An initiative to put a binding term limits referendum on the 2014 General Election ballot was denied by a three-judge Illinois Appellate Court last August, leaving legislative action as the best alternative. With three separate joint constitutional amendments filed, House Republicans point to the onset of gridlock so early into the new Governor’s first term along with the increasingly draconian House rules as evidence that term limits need immediate consideration.
“Status quo is rampant in the state of Illinois. For too long now Illinois has suffered at the hands of entrenched politicians stifling new ideas and solutions,” said Representative Christine Winger (R-Wood Dale). “Let the voters decide whether term limits are a good idea for Illinois.”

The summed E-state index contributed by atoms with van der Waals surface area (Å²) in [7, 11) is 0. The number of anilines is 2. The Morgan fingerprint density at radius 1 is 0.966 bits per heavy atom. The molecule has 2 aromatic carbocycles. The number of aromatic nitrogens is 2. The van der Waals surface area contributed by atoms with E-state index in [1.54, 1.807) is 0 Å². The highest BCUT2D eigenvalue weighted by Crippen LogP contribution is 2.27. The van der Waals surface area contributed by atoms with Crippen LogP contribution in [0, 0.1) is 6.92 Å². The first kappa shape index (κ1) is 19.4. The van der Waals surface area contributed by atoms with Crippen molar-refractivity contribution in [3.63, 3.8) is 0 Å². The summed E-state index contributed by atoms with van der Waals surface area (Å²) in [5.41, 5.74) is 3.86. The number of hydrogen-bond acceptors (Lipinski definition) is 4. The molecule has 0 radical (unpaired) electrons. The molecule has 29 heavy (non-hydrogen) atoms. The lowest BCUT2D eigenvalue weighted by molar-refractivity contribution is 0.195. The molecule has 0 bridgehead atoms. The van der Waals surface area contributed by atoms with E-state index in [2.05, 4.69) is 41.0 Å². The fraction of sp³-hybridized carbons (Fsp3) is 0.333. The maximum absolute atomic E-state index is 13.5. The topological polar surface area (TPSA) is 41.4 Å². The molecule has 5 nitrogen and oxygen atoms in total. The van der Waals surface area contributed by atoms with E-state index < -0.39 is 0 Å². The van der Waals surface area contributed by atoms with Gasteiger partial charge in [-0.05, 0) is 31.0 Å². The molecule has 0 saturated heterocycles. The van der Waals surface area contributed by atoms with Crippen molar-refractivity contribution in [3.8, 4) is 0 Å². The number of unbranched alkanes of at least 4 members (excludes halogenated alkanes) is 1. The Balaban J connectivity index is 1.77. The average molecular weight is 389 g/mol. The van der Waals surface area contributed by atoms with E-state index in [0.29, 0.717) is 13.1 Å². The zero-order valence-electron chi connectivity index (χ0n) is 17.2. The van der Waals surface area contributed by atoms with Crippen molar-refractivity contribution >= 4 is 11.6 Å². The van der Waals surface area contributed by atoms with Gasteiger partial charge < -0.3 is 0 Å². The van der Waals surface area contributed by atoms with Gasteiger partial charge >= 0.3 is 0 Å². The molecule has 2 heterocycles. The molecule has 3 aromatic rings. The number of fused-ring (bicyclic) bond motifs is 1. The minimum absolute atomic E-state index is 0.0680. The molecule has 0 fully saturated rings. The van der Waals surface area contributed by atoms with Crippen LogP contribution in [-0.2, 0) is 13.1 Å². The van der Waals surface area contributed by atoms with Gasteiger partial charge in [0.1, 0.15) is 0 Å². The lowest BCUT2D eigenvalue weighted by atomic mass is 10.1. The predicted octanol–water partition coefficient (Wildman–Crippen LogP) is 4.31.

House Republicans have three separate constitutional amendments filed aimed at imposing term limits in Illinois: HJRCA1 filed by Rep. Ron Sandack (R, Downers Grove), HJRCA 10 filed by Rep. Joe Sosnowski (R, Rockford) and HJRCA 28 filed by Rep. Steve Andersson (R, Geneva); all seek to put on the ballot limits on legislative terms to varying degrees. It is expected the Governor’s own proposal will be filed soon.
“We all need to work together on solutions that put Illinois back onto a path toward prosperity, and that path must include reforms to how we do business here. One of those key reforms must be the implementation of term limits for members of the General Assembly,” added Representative Mark Batinick (R-Plainfield).
Taxes – Income Tax Hike
Democrats back proposal to raise income taxes by $1 billion/year.